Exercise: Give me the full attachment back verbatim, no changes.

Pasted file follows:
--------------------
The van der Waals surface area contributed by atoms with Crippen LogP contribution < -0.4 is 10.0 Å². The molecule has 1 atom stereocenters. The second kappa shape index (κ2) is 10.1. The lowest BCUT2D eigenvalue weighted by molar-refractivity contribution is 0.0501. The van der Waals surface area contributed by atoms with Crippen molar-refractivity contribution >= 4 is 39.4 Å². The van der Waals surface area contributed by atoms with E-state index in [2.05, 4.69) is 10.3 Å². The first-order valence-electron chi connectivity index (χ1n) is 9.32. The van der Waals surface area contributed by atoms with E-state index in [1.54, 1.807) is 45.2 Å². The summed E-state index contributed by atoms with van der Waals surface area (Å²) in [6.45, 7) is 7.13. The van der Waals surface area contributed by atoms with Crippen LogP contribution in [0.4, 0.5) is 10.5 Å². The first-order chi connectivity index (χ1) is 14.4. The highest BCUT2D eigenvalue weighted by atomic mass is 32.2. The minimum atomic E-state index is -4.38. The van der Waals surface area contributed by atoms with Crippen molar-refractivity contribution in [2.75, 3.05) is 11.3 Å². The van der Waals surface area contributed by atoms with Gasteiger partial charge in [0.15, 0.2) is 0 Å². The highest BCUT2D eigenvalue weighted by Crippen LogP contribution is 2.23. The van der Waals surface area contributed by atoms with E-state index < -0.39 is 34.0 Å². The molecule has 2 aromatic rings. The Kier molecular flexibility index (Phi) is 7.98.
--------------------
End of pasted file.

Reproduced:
The van der Waals surface area contributed by atoms with Crippen LogP contribution < -0.4 is 10.0 Å². The molecule has 1 atom stereocenters. The second kappa shape index (κ2) is 10.1. The lowest BCUT2D eigenvalue weighted by molar-refractivity contribution is 0.0501. The van der Waals surface area contributed by atoms with Crippen molar-refractivity contribution >= 4 is 39.4 Å². The van der Waals surface area contributed by atoms with E-state index in [2.05, 4.69) is 10.3 Å². The first-order valence-electron chi connectivity index (χ1n) is 9.32. The van der Waals surface area contributed by atoms with E-state index in [1.54, 1.807) is 45.2 Å². The summed E-state index contributed by atoms with van der Waals surface area (Å²) in [6.45, 7) is 7.13. The van der Waals surface area contributed by atoms with Crippen LogP contribution in [0.4, 0.5) is 10.5 Å². The first-order chi connectivity index (χ1) is 14.4. The highest BCUT2D eigenvalue weighted by atomic mass is 32.2. The minimum atomic E-state index is -4.38. The van der Waals surface area contributed by atoms with Crippen molar-refractivity contribution in [2.75, 3.05) is 11.3 Å². The van der Waals surface area contributed by atoms with Gasteiger partial charge in [0.15, 0.2) is 0 Å². The highest BCUT2D eigenvalue weighted by Crippen LogP contribution is 2.23. The van der Waals surface area contributed by atoms with E-state index < -0.39 is 34.0 Å². The molecule has 2 aromatic rings. The Kier molecular flexibility index (Phi) is 7.98.